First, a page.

“We weren’t sure if we were gonna storm the gate”: A report from the march to break the blockade of the Namegans campers
Yesterday, we held a rally to denounce the NDP’s war on the poor. In the last month, this government has led attacks on multiple fronts with multiple ministries to break the community power and spirit of Namegans homeless. The NDP has dragged homeless people into court, contained them in cages, raided their homes, isolated and excluded, promoted bigotry and anti-homeless hate, and sent a clear message that homeless, Indigenous and working class people are not part of the public.
It was a high energy rally and people were fired up. The speakers were great. There was lots of media there, but it didn’t feel like we were doing this for the media. We denounced the war on the poor while also celebrating the community spirit of Namegans that would not be broken. We vowed to continue the fight. I got really emotional at one point and everyone came around and we had a group hug while chanting, ”the people united will never be defeated!” It was really powerful and lovely. I also watched Parks people nodding their heads as we were making connections about the housing crisis and a state that has failed its people. And neighbors who showed up to protest us were silent. They couldn’t say anything to the messages we were giving.
We weren’t sure if we were gonna storm the gate. There were about 10 cops there and 10 park rangers. But, after Bobby spoke we did a “what the fuck” chant, and things were feeling right. So I took the mic from him and said that we were gonna break the blockade. We went up and around and under the gates past the Parks and cops who were telling us to stop. And we marched through the park. We had elders with disabilities and so we didn’t go super far. We walked to a bridge and did another little rally. It was powerful. Everyone was beaming. I feel like everyone went back to their communities and told stories about how they broke the law and how good it felt.
Some people from the camp will be taking the shelter mats at the Native Friendship Centre for the offer of storage and some respite, and to get out of the elements before winter. Others will be moving to set up tents for a few weeks on property owned by a supporter of the camp. It’s a bit out of town, but we will be able to arrange rides for people because of all the support that people have garnered over the last little while. The camp has been displaced, that’s true, but it does not feel defeated. We are feeling strong and hopeful.
The NDP is waging war on poor Indigenous people
Kudos and gratitude to the 75 frontline homeless activists and their supporters who defiantly marched past a locked gate staffed 24-7 by parks rangers and RCMP at Goldstream Park campground yesterday. I was glad to be part of a vibrant rally celebrating the strength and resiliency of the local Indigenous-led tent city movement that has maintained a steady communal presence on the land at public park sites over the last year. Camp Namegans has provided a safe, inclusive and supportive space for the homeless who refuse to be forgotten. It has demanded long-overdue government action to provide affordable, dignified and stable housing options for Victoria’s growing homeless community.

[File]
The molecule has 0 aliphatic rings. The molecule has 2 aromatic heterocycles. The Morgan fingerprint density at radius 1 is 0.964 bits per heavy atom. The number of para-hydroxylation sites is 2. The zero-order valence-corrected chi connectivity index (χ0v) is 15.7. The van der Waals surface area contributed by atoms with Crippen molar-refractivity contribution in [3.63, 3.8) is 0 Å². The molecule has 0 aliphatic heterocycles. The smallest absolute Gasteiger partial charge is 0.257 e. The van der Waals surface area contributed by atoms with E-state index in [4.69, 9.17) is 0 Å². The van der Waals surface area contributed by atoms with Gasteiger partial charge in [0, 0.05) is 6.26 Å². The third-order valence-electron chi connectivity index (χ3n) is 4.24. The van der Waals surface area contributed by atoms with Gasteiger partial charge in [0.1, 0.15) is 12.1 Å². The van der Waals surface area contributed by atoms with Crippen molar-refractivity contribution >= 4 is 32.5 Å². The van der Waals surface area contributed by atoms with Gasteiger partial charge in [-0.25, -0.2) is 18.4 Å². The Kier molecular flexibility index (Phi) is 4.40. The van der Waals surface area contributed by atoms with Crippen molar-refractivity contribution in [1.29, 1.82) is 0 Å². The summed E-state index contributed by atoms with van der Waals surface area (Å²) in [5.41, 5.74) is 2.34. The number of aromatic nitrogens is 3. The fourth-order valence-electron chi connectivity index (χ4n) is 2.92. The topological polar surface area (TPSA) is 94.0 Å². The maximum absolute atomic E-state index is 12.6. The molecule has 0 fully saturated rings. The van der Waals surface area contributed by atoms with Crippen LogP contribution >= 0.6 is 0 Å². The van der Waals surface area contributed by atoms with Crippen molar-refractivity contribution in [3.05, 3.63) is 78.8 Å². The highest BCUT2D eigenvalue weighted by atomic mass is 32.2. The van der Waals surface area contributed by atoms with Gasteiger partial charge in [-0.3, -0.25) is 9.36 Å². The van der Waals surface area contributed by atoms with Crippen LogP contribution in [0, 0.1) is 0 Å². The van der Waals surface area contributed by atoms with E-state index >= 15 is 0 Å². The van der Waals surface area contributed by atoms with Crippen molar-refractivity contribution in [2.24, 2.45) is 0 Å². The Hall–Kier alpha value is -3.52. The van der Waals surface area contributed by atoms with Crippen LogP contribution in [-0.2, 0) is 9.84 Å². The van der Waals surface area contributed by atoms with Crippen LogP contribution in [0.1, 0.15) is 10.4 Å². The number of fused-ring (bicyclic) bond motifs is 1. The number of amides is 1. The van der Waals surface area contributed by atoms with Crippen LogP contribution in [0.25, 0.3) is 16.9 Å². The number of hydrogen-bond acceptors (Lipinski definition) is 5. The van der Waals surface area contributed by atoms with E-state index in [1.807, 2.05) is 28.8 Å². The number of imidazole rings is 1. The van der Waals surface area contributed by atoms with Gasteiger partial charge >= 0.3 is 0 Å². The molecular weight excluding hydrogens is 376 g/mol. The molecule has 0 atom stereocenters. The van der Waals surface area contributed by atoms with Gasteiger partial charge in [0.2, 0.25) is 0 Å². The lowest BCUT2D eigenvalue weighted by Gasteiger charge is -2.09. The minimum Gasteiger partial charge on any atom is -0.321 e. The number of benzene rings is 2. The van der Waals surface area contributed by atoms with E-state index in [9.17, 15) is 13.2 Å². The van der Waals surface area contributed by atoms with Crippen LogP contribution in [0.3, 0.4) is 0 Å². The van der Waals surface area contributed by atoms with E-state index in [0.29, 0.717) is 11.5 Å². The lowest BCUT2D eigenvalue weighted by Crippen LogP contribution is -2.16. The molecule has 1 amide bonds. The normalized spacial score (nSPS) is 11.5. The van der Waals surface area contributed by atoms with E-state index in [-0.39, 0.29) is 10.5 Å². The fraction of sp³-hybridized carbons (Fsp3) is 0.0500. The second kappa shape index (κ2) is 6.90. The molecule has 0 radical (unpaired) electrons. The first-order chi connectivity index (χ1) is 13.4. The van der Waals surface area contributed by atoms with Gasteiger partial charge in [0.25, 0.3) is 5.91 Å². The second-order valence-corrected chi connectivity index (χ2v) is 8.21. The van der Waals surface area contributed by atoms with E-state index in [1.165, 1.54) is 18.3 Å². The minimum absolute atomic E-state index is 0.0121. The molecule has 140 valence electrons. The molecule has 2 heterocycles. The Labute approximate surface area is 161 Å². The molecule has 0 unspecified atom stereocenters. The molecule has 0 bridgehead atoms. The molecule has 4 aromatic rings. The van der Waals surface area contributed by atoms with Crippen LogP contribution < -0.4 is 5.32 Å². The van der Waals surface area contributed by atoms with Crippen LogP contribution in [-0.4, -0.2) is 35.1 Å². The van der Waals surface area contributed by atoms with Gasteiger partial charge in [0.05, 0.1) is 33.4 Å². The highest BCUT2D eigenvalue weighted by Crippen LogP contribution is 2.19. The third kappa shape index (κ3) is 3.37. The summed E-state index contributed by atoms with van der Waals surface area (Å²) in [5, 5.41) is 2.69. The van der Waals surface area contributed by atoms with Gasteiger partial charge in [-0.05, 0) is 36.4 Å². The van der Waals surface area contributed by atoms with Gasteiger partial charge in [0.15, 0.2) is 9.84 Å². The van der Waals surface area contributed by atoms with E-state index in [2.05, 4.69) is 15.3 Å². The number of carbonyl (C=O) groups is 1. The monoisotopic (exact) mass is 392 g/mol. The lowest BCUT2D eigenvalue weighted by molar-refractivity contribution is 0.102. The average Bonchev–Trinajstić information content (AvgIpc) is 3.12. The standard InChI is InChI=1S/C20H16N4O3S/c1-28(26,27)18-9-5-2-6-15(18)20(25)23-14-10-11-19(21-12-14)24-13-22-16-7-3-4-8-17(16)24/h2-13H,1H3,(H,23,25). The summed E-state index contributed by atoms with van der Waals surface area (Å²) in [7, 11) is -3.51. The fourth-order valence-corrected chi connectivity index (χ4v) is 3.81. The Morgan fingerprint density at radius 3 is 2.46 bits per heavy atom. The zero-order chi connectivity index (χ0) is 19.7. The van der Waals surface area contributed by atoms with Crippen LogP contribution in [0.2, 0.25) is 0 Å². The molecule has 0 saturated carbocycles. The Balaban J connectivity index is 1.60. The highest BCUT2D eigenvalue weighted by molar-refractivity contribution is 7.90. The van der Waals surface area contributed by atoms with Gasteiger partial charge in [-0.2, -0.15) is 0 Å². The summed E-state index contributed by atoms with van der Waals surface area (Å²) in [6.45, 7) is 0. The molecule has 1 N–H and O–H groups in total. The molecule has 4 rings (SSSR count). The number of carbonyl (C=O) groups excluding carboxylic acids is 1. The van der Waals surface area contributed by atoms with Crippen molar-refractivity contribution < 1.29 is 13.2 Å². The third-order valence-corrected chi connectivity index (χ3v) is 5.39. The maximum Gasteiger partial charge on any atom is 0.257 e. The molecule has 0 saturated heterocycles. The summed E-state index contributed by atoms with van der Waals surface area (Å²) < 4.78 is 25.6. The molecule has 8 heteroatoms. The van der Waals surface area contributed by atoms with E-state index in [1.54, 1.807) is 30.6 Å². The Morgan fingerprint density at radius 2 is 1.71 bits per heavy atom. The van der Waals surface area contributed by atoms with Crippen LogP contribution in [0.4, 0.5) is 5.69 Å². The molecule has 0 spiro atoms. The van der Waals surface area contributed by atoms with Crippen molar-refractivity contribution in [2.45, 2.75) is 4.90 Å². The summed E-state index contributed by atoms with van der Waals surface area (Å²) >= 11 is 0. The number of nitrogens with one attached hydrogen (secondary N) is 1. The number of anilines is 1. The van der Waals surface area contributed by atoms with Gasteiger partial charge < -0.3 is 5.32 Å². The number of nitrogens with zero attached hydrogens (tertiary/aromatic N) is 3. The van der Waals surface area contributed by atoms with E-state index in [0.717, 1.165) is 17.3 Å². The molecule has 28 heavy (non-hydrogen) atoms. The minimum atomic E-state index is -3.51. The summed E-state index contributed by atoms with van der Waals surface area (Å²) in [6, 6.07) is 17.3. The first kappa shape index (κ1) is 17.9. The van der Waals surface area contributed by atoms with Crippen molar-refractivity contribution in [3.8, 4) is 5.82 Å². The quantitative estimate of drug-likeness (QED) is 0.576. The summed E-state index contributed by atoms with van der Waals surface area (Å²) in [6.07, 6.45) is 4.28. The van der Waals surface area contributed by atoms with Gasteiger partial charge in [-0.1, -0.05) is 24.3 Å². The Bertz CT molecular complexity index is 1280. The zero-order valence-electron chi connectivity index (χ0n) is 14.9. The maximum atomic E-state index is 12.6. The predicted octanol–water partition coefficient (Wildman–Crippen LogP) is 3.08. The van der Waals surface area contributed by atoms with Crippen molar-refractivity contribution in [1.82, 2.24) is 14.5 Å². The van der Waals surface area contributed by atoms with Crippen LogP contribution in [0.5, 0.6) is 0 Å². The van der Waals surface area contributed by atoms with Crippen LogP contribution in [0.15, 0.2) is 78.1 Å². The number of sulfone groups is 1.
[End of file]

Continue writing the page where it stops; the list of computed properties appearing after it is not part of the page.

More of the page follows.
The provincial Minister of the Environment and Climate Change Strategy George Heyman ordered that the park be under closure in knee-jerk response to a couple of dozen homeless people forcibly displaced from three public parks in Saanich, who sought rest and refuge in paid camping on the outskirts of town. Campers already using the site were ordered to leave and after a strong public backlash criticizing the government for blatant discrimination against the homeless campers, they were “allowed” to stay without a deadline.
However, the campground gate remained locked and anyone going in was required to provide ID and be approved by the parks workers under the rationale of protecting campers from irate neighbours, portrayed as “violent vigilantes,” and neighbours and families from the campers, cast as “drug users and criminals” and unfairly profiled as a threat to the campground itself.
A group of Pauquachin women, whose niece is in the camp, were told – on their own unceded W’SANEC territory – that they could not bring food and cultural support to the campers. The parks workers even refused to deliver the soup and fry bread for them.
Minister Heyman’s order to lock the gate at Goldstream and deploy around-the-clock police and parks workers to contain, monitor and quarantine a small group of homeless campers directly contributes to the criminalization of homelessness that unjustly places the blame for poverty on the shoulders of the poor. In reality, more and more people are falling through the widening cracks as the result of an extremely prohibitive housing market and the impacts of twenty-five years of neoliberal cuts to social services. When police and politicians stigmatize homeless and working class people, they sow seeds of mistrust, fear and even hate, reinforce negative stereotypes, and stand in the way of compassionate dialogue and grassroots approaches to the homeless crisis.
The NDP government needs to accept responsibility for perpetuating the ongoing class war on the poor and against Indigenous people, who make up one-third of the local homeless population. As the country collectively remembers the intergenerational legacy of trauma from the horrors of Canada’s residential school system at September 30th’s Orange Shirt Day, let us remember how many of those scars present lasting challenges to Indigenous homeless people, who should not be forced by government negligence and a capitalist housing market to endure a life without the basic human necessity of a roof over their heads.